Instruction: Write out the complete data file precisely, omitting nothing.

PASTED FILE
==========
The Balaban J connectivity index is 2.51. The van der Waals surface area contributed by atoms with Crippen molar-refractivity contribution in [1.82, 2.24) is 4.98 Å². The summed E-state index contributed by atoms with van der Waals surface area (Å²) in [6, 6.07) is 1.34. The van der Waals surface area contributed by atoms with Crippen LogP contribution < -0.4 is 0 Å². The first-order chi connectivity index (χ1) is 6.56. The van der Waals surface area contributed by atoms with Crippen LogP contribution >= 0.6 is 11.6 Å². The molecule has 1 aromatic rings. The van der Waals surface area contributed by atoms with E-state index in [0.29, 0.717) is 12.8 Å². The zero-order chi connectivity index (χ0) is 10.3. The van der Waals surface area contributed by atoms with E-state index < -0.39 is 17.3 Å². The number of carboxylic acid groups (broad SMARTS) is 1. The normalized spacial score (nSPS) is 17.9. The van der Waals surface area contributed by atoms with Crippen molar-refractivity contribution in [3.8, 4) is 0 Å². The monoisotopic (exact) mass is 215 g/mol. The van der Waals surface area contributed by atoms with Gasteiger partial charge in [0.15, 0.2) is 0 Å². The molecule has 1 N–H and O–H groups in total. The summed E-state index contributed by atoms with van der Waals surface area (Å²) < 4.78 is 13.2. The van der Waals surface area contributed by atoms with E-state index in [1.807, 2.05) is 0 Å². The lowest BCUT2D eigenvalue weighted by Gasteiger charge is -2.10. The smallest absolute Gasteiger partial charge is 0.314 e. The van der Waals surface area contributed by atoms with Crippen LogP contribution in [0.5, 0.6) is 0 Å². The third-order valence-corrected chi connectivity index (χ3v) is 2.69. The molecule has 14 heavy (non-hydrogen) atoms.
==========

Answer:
The Balaban J connectivity index is 2.51. The van der Waals surface area contributed by atoms with Crippen molar-refractivity contribution in [1.82, 2.24) is 4.98 Å². The summed E-state index contributed by atoms with van der Waals surface area (Å²) in [6, 6.07) is 1.34. The van der Waals surface area contributed by atoms with Crippen LogP contribution < -0.4 is 0 Å². The first-order chi connectivity index (χ1) is 6.56. The van der Waals surface area contributed by atoms with Crippen LogP contribution >= 0.6 is 11.6 Å². The molecule has 1 aromatic rings. The van der Waals surface area contributed by atoms with E-state index in [0.29, 0.717) is 12.8 Å². The zero-order chi connectivity index (χ0) is 10.3. The van der Waals surface area contributed by atoms with E-state index < -0.39 is 17.3 Å². The number of carboxylic acid groups (broad SMARTS) is 1. The normalized spacial score (nSPS) is 17.9. The van der Waals surface area contributed by atoms with Crippen molar-refractivity contribution in [3.8, 4) is 0 Å². The monoisotopic (exact) mass is 215 g/mol. The van der Waals surface area contributed by atoms with Gasteiger partial charge in [0.15, 0.2) is 0 Å². The molecule has 1 N–H and O–H groups in total. The summed E-state index contributed by atoms with van der Waals surface area (Å²) < 4.78 is 13.2. The van der Waals surface area contributed by atoms with E-state index in [1.807, 2.05) is 0 Å². The lowest BCUT2D eigenvalue weighted by Gasteiger charge is -2.10. The smallest absolute Gasteiger partial charge is 0.314 e. The van der Waals surface area contributed by atoms with Crippen LogP contribution in [0.5, 0.6) is 0 Å². The third-order valence-corrected chi connectivity index (χ3v) is 2.69. The molecule has 14 heavy (non-hydrogen) atoms.